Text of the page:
Of course, being 'Mongolian' in style, it could have been made for a Mongol or a Manchu, or a Tibetan, and then all bets are off, re.stylistic considerations. Except for those Manchus who were part of the Court (Imperial Family, Manchu entourage), most Manchus would have been far from Literati ideals. They were 'rough, tough' Barbarians and proud of it.

    An interesting piece.
Best,
Shabbat Shalom,
Joey
« Last Edit: March 20, 2016, 07:18:51 am by Joey » Report Spam   Logged

Joey Silver, collecting snuff bottles since Feb.1970

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« Reply #5 on: March 19, 2016, 05:27:40 am »

Joey,
 Shalom

 Many thanks for looking at this piece, and I am glad that you find it to be an interesting one. I appreciate your insight
 There is a novelty to the design, I think we agree, and quite possibly an intended dual purpose in the design features, although I think w/the narrow mouth, same diameter as that of many period snuff bottles, and with the shallow spoon feature, rather than a dauber for softer application to the skin with liquids as opposed to a sharp spoon, this may have been best suited to hold a powdery material, and more so  than the course salts if ever these were taken directly into the nasal passages, not just the pungent aroma alone
 I had not seen anything like this one before and that caught my attention on 1st sight along w/the attractive appearance
Best,

Kevin
« Last Edit: March 19, 2016, 01:21:06 pm by Kevin » Report Spam   Logged

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« Reply #6 on: March 19, 2016, 04:54:25 pm »

Dear Kevin,

      Were 'smelling salts' ever taken into the nose?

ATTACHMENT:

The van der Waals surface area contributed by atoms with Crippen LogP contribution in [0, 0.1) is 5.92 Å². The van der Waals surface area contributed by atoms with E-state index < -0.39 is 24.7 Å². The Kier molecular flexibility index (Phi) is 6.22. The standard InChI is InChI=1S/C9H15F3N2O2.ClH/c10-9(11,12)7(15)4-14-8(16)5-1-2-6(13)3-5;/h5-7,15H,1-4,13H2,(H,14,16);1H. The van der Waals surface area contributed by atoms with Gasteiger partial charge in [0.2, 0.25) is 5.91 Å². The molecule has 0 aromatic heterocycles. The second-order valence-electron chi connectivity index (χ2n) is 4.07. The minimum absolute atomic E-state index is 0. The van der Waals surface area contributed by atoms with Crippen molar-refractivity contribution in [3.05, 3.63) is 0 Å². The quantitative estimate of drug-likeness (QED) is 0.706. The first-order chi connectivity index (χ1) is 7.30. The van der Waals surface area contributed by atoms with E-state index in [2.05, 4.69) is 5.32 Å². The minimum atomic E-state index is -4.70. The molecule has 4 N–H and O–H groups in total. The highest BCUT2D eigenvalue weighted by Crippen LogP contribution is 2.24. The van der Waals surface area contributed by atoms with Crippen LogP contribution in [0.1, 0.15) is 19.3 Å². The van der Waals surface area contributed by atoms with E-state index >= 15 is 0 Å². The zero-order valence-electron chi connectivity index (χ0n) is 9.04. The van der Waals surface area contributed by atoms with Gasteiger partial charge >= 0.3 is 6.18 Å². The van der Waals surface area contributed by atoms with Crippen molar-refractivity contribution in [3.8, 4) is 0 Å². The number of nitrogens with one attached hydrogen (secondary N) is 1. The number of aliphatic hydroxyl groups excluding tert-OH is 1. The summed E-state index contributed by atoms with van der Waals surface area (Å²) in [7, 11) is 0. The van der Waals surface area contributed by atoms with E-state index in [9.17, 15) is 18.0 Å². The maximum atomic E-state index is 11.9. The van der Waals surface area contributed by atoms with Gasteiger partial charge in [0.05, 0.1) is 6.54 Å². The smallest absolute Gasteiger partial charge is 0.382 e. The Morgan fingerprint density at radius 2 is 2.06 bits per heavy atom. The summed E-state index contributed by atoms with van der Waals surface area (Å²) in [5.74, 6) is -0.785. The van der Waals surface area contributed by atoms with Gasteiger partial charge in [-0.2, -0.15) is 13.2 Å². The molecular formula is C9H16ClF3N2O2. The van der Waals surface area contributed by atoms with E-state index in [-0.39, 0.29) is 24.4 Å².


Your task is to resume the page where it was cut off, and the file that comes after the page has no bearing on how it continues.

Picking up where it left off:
I thought that they were literally just for 'smelling'.
Best,
Joey
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Joey Silver, collecting snuff bottles since Feb.1970

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« Reply #7 on: March 20, 2016, 09:55:56 am »


 Dear Joey,

 Many thanks for your question. In knowing better the purpose in design to this bottle with a sharp edged spoon, and narrow mouth, we can also look at what it's not:

Smelling salts is an ammonia based compound. The gas is highly caustic to the linings of the nose and lungs, and rather than snuffing back the salts directly into the nose with a spoon, in the 19th C they were commonly dissolved with perfume in vinegar or alcohol. A sponge then would have been soaked in the mixture and placed in a small decorative container, which we know as a vinaigrette. This type of container would have had a wider mouth than the one I show to fit the sponge, and a spoon wouldn't have been necessary. Much the same as with a perfume bottle, there would be no practicality to a sharp pointed spoon, for "slapping"  the skin w/the mix, rather a snuff powder would have easily been poured onto the spoon for use.

Best,

Kevin

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« Reply #8 on: March 20, 2016, 03:14:44 pm »

Dear Kevin,

      Thank you for that information. I have a few vinaigrettes, and you are right - there is a much larger opening to put the sponge in, and then the fretwork cover over that, and a solid cover over the fretwork cover.
      But this still does not work for me as a snuff bottle. I am getting closer to what I understood as George's suggestion - that it was made as a lady's perfume bottle. And then 'tarted up' to become a snuff bottle if that would sell better.
      But I must admit, it's value on the Forum has been to force us to think!  Grin And that is a good thing.
Best,
Joey
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« Reply #9 on: March 20, 2016, 04:05:44 pm »



Dear Joey,

 I very much appreciate your post, many thanks to you for that. A converted perfume bottle works, and will leave it as such. I have to admit the metal work and cabochons appear to to be very similar between what would have been the perfume bottle base with hinged lid, and the top floral decoration held above that by the spoon or "flower stem" in this case, suggesting that the 2 sections were done at the same time which makes that even more interesting to me. I also like your earlier suggestion that due to the not seen before theme that this may have been intended for export